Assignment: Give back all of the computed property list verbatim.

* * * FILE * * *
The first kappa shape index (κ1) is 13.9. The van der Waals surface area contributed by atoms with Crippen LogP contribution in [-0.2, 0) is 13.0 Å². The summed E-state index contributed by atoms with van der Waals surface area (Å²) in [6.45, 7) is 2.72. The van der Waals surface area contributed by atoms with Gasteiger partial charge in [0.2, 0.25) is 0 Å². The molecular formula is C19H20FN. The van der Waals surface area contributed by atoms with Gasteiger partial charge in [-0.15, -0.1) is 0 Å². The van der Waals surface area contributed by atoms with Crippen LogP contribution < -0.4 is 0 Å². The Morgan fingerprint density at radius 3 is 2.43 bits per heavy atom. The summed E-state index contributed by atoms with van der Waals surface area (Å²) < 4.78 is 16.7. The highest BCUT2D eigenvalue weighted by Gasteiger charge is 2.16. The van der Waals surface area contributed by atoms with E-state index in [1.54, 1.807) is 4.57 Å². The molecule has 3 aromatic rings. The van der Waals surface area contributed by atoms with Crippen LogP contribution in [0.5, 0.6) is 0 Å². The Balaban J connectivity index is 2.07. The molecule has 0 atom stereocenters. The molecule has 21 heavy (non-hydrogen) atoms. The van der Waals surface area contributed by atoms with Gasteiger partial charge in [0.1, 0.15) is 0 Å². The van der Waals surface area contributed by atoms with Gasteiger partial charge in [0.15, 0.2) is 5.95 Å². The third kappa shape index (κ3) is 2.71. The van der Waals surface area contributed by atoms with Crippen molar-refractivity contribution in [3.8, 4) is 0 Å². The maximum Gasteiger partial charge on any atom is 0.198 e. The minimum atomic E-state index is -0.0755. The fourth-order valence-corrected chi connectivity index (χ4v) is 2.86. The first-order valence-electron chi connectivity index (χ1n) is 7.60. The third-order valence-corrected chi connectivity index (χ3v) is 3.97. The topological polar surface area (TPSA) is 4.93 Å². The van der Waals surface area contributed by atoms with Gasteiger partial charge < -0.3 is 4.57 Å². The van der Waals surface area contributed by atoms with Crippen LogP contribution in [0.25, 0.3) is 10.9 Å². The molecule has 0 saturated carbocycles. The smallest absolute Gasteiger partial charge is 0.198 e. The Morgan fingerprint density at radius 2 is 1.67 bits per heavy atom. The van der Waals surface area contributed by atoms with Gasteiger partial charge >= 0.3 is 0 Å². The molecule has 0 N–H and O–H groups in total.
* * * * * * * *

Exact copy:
The first kappa shape index (κ1) is 13.9. The van der Waals surface area contributed by atoms with Crippen LogP contribution in [-0.2, 0) is 13.0 Å². The summed E-state index contributed by atoms with van der Waals surface area (Å²) in [6.45, 7) is 2.72. The van der Waals surface area contributed by atoms with Gasteiger partial charge in [0.2, 0.25) is 0 Å². The molecular formula is C19H20FN. The van der Waals surface area contributed by atoms with Gasteiger partial charge in [-0.15, -0.1) is 0 Å². The van der Waals surface area contributed by atoms with Crippen LogP contribution < -0.4 is 0 Å². The Morgan fingerprint density at radius 3 is 2.43 bits per heavy atom. The summed E-state index contributed by atoms with van der Waals surface area (Å²) < 4.78 is 16.7. The highest BCUT2D eigenvalue weighted by Gasteiger charge is 2.16. The van der Waals surface area contributed by atoms with E-state index in [1.54, 1.807) is 4.57 Å². The molecule has 3 aromatic rings. The van der Waals surface area contributed by atoms with Crippen LogP contribution in [0.5, 0.6) is 0 Å². The Balaban J connectivity index is 2.07. The molecule has 0 atom stereocenters. The molecule has 21 heavy (non-hydrogen) atoms. The van der Waals surface area contributed by atoms with Gasteiger partial charge in [0.1, 0.15) is 0 Å². The van der Waals surface area contributed by atoms with Gasteiger partial charge in [0.15, 0.2) is 5.95 Å². The third kappa shape index (κ3) is 2.71. The van der Waals surface area contributed by atoms with Crippen molar-refractivity contribution in [3.8, 4) is 0 Å². The maximum Gasteiger partial charge on any atom is 0.198 e. The minimum atomic E-state index is -0.0755. The fourth-order valence-corrected chi connectivity index (χ4v) is 2.86. The first-order valence-electron chi connectivity index (χ1n) is 7.60. The third-order valence-corrected chi connectivity index (χ3v) is 3.97. The topological polar surface area (TPSA) is 4.93 Å². The van der Waals surface area contributed by atoms with Gasteiger partial charge < -0.3 is 4.57 Å². The van der Waals surface area contributed by atoms with Crippen LogP contribution in [0.25, 0.3) is 10.9 Å². The molecule has 0 saturated carbocycles. The smallest absolute Gasteiger partial charge is 0.198 e. The Morgan fingerprint density at radius 2 is 1.67 bits per heavy atom. The van der Waals surface area contributed by atoms with Gasteiger partial charge >= 0.3 is 0 Å². The molecule has 0 N–H and O–H groups in total.